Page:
Wootey Infant School – Maths
We all use maths every day, even if that’s not what we call it. We check our change at the shops, work out how expensive the new carpet will be or decide when we need to leave the house to get to somewhere on time. At the other end of the spectrum, brilliant scientists and engineers are using maths to build the technology to help us understand the laws of the universe.
Before our children start school they have already had experience of mathematical ideas and understanding through exploring and investigating the world around them with all their senses.
‘A high-quality mathematics education therefore provides a foundation for understanding the world, the ability to reason mathematically, an appreciation of the beauty and power of mathematics, and a sense of enjoyment and curiosity about the subject.
The national curriculum for mathematics aims to ensure that all pupils:
* become fluent in the fundamentals of mathematics, including through varied and frequent practice with increasingly complex problems over time, so that pupils develop conceptual understanding and the ability to recall and apply knowledge rapidly and accurately.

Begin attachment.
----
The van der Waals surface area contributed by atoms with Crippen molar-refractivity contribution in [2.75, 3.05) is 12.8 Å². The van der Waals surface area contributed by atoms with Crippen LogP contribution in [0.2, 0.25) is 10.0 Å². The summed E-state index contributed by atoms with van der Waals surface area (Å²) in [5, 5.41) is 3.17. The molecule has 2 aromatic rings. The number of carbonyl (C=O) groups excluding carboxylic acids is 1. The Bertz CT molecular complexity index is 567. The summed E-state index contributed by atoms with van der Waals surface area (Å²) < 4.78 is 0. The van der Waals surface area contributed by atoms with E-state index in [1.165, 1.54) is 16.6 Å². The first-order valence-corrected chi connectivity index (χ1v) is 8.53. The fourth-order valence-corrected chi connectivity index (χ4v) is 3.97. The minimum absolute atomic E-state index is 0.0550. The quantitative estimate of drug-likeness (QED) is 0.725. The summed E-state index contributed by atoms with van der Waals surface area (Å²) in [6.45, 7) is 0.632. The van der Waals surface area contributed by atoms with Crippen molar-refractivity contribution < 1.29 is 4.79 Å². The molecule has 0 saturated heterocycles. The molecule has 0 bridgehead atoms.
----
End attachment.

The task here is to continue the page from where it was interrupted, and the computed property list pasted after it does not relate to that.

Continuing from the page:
* reason mathematically by following a line of enquiry, conjecturing relationships and generalisations, and developing an argument, justification or proof using mathematical language
* can solve problems by applying their mathematics to a variety of routine and non-routine problems with increasing sophistication, including breaking down problems into a series of simpler steps and persevering in seeking solutions.’
(Mathematics programmes of study: key stages 1 and 2 National curriculum in England September 2013)
The concrete-pictorial-abstract approach, based on research by psychologist Jerome Bruner, suggests that there are three steps (or representations) necessary for pupils to develop understanding of a concept. Reinforcement is achieved by going back and forth between these representations.
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